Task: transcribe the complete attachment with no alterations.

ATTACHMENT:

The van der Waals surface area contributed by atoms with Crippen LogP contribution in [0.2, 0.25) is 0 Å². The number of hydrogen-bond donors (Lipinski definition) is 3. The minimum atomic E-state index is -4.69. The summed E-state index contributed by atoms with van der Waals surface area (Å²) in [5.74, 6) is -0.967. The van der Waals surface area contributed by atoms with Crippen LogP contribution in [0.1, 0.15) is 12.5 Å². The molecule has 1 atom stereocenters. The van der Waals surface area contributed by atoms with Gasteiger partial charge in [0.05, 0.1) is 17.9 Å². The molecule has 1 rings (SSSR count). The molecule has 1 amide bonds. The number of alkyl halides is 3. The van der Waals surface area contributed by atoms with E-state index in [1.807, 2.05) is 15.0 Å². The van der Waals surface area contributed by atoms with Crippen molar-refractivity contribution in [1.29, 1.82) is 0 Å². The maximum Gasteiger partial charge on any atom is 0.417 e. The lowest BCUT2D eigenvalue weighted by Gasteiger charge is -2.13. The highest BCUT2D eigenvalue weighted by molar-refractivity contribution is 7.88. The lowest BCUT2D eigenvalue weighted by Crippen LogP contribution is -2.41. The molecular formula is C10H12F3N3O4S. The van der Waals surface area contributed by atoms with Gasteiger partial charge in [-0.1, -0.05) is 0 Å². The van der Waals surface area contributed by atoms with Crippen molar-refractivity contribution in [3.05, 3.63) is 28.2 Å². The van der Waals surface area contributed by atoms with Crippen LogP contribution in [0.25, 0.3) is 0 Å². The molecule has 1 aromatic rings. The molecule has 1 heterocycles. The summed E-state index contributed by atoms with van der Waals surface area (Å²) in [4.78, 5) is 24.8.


The van der Waals surface area contributed by atoms with Crippen LogP contribution in [0.2, 0.25) is 0 Å². The number of hydrogen-bond donors (Lipinski definition) is 3. The minimum atomic E-state index is -4.69. The summed E-state index contributed by atoms with van der Waals surface area (Å²) in [5.74, 6) is -0.967. The van der Waals surface area contributed by atoms with Crippen LogP contribution in [0.1, 0.15) is 12.5 Å². The molecule has 1 atom stereocenters. The van der Waals surface area contributed by atoms with Gasteiger partial charge in [0.05, 0.1) is 17.9 Å². The molecule has 1 rings (SSSR count). The molecule has 1 amide bonds. The number of alkyl halides is 3. The van der Waals surface area contributed by atoms with E-state index in [1.807, 2.05) is 15.0 Å². The van der Waals surface area contributed by atoms with Crippen molar-refractivity contribution in [1.29, 1.82) is 0 Å². The maximum Gasteiger partial charge on any atom is 0.417 e. The lowest BCUT2D eigenvalue weighted by Gasteiger charge is -2.13. The highest BCUT2D eigenvalue weighted by molar-refractivity contribution is 7.88. The lowest BCUT2D eigenvalue weighted by Crippen LogP contribution is -2.41. The molecular formula is C10H12F3N3O4S. The van der Waals surface area contributed by atoms with Gasteiger partial charge in [-0.1, -0.05) is 0 Å². The van der Waals surface area contributed by atoms with Crippen molar-refractivity contribution in [3.05, 3.63) is 28.2 Å². The van der Waals surface area contributed by atoms with Crippen LogP contribution in [0.25, 0.3) is 0 Å². The molecule has 1 aromatic rings. The molecule has 1 heterocycles. The summed E-state index contributed by atoms with van der Waals surface area (Å²) in [4.78, 5) is 24.8.